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Celia Cohen on Delaware Politics: Grapevine


Elections are like a blind date. You never know what you might get stuck with. Not to mention it can sometimes take a while to decide if the first impressions were right. Take this election. Please.

The Delaware voters look very much like they intend to play it safe with the usual collection of candidates in suits, not so much as a soul patch or a tattoo among them, at least not in sight. If Tom Carper has one of those “bad to the bone” tattoos hidden on a part of his anatomy off-limits to the electorate, and nobody is saying he does, that is his business.

It does not take Professor Trelawney’s divination class at Hogwarts to foresee the voters falling for the old normal with Carper for senator, Jack Markell for governor, John Carney for congressman, and Matt Denn for lieutenant governor, a lineup of Democrats who have been on the statewide ballot a total of 25 times.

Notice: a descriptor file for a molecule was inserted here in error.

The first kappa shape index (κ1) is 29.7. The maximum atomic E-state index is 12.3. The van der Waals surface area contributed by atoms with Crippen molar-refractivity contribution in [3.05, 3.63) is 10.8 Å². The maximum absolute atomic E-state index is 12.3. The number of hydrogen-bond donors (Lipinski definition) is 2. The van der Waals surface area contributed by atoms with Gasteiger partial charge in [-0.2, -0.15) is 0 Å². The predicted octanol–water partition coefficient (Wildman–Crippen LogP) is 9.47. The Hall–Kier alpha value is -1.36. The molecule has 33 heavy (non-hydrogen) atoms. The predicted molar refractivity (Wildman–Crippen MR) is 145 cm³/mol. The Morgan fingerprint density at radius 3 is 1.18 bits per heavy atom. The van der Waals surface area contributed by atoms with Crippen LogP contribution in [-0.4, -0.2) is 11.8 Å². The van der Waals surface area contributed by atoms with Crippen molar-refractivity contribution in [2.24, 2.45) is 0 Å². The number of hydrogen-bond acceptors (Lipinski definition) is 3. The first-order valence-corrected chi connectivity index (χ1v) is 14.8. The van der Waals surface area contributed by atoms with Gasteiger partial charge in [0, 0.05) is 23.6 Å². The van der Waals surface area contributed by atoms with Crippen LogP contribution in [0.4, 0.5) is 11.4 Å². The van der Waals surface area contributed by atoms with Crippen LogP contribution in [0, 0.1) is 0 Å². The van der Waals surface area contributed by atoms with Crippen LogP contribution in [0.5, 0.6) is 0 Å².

Let other states have their madcap Tea Parties. This one is partial to reunions.

Like a television serial, though, the 2012 election is part of a trend that is slowly and subtly moving Delaware to a new place. It is not quite the same old story it appears to be.

That ’70s Show, Delaware version, is about in its last run. Generational change is here, and it is cosmic.

The politicians who came of age in the 1970s remade the state. Back in those days, politics belonged to the big bellies, wide white belts and fat cigars of the back rooms, until it was supplanted by this new forward-looking class drawn to the inspirational side of public life. It was universally slimmer, too.